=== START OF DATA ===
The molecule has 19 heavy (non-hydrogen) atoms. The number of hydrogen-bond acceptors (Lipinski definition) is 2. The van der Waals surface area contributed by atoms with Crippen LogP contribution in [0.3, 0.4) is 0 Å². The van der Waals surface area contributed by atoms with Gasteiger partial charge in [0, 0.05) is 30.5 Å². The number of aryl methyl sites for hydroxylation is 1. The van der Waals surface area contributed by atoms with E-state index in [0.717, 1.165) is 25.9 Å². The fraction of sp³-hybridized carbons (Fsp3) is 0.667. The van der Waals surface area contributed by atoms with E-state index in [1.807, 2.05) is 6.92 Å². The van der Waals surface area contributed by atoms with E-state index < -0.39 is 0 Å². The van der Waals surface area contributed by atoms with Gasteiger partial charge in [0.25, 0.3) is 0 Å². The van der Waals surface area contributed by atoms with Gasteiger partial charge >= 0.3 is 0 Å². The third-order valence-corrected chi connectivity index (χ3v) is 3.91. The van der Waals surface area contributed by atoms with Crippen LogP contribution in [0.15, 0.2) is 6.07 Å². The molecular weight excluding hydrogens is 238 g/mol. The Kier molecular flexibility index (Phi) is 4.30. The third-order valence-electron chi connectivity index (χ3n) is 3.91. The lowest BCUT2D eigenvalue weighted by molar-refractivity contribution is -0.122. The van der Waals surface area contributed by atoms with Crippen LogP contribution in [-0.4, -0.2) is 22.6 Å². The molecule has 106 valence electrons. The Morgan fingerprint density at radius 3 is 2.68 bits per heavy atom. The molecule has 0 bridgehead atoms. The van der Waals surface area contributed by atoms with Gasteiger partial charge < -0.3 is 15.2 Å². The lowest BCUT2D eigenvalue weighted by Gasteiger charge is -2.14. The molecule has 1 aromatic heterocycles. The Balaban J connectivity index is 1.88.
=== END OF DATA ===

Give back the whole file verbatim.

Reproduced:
The molecule has 19 heavy (non-hydrogen) atoms. The number of hydrogen-bond acceptors (Lipinski definition) is 2. The van der Waals surface area contributed by atoms with Crippen LogP contribution in [0.3, 0.4) is 0 Å². The van der Waals surface area contributed by atoms with Gasteiger partial charge in [0, 0.05) is 30.5 Å². The number of aryl methyl sites for hydroxylation is 1. The van der Waals surface area contributed by atoms with E-state index in [0.717, 1.165) is 25.9 Å². The fraction of sp³-hybridized carbons (Fsp3) is 0.667. The van der Waals surface area contributed by atoms with E-state index in [1.807, 2.05) is 6.92 Å². The van der Waals surface area contributed by atoms with E-state index < -0.39 is 0 Å². The van der Waals surface area contributed by atoms with Gasteiger partial charge in [0.25, 0.3) is 0 Å². The van der Waals surface area contributed by atoms with Gasteiger partial charge >= 0.3 is 0 Å². The third-order valence-corrected chi connectivity index (χ3v) is 3.91. The van der Waals surface area contributed by atoms with Crippen LogP contribution in [0.15, 0.2) is 6.07 Å². The molecular weight excluding hydrogens is 238 g/mol. The Kier molecular flexibility index (Phi) is 4.30. The third-order valence-electron chi connectivity index (χ3n) is 3.91. The lowest BCUT2D eigenvalue weighted by molar-refractivity contribution is -0.122. The van der Waals surface area contributed by atoms with Crippen LogP contribution in [-0.4, -0.2) is 22.6 Å². The molecule has 106 valence electrons. The Morgan fingerprint density at radius 3 is 2.68 bits per heavy atom. The molecule has 0 bridgehead atoms. The van der Waals surface area contributed by atoms with Gasteiger partial charge < -0.3 is 15.2 Å². The lowest BCUT2D eigenvalue weighted by Gasteiger charge is -2.14. The molecule has 1 aromatic heterocycles. The Balaban J connectivity index is 1.88.